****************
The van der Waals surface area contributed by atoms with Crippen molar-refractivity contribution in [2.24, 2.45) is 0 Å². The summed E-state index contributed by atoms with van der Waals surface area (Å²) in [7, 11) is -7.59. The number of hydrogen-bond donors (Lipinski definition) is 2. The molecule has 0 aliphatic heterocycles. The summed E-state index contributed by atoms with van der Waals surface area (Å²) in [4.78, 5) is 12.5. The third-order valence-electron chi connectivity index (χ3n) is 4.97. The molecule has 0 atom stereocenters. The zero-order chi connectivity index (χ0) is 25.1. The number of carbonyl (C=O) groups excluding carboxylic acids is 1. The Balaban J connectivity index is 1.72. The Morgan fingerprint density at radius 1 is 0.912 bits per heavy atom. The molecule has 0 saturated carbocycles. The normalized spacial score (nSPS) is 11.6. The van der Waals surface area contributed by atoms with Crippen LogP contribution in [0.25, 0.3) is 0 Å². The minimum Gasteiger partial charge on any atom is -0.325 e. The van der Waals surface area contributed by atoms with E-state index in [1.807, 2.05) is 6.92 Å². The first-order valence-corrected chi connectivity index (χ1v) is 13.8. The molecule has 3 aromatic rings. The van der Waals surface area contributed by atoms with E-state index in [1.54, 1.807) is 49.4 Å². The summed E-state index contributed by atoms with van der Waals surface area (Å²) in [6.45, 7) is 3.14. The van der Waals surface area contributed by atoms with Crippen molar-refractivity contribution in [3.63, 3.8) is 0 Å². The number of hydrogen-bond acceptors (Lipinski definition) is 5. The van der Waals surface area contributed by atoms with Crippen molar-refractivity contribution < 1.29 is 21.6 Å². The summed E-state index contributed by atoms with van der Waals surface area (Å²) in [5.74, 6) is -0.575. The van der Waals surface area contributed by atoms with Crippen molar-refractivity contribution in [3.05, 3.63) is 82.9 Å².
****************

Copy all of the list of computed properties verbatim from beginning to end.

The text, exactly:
The van der Waals surface area contributed by atoms with Crippen molar-refractivity contribution in [2.24, 2.45) is 0 Å². The summed E-state index contributed by atoms with van der Waals surface area (Å²) in [7, 11) is -7.59. The number of hydrogen-bond donors (Lipinski definition) is 2. The molecule has 0 aliphatic heterocycles. The summed E-state index contributed by atoms with van der Waals surface area (Å²) in [4.78, 5) is 12.5. The third-order valence-electron chi connectivity index (χ3n) is 4.97. The molecule has 0 atom stereocenters. The zero-order chi connectivity index (χ0) is 25.1. The number of carbonyl (C=O) groups excluding carboxylic acids is 1. The Balaban J connectivity index is 1.72. The Morgan fingerprint density at radius 1 is 0.912 bits per heavy atom. The molecule has 0 saturated carbocycles. The normalized spacial score (nSPS) is 11.6. The van der Waals surface area contributed by atoms with Crippen LogP contribution in [0.25, 0.3) is 0 Å². The minimum Gasteiger partial charge on any atom is -0.325 e. The van der Waals surface area contributed by atoms with E-state index in [1.807, 2.05) is 6.92 Å². The first-order valence-corrected chi connectivity index (χ1v) is 13.8. The molecule has 3 aromatic rings. The van der Waals surface area contributed by atoms with E-state index in [1.54, 1.807) is 49.4 Å². The summed E-state index contributed by atoms with van der Waals surface area (Å²) in [6.45, 7) is 3.14. The van der Waals surface area contributed by atoms with Crippen molar-refractivity contribution in [3.63, 3.8) is 0 Å². The number of hydrogen-bond acceptors (Lipinski definition) is 5. The van der Waals surface area contributed by atoms with Crippen molar-refractivity contribution < 1.29 is 21.6 Å². The summed E-state index contributed by atoms with van der Waals surface area (Å²) in [5.74, 6) is -0.575. The van der Waals surface area contributed by atoms with Crippen molar-refractivity contribution in [3.05, 3.63) is 82.9 Å².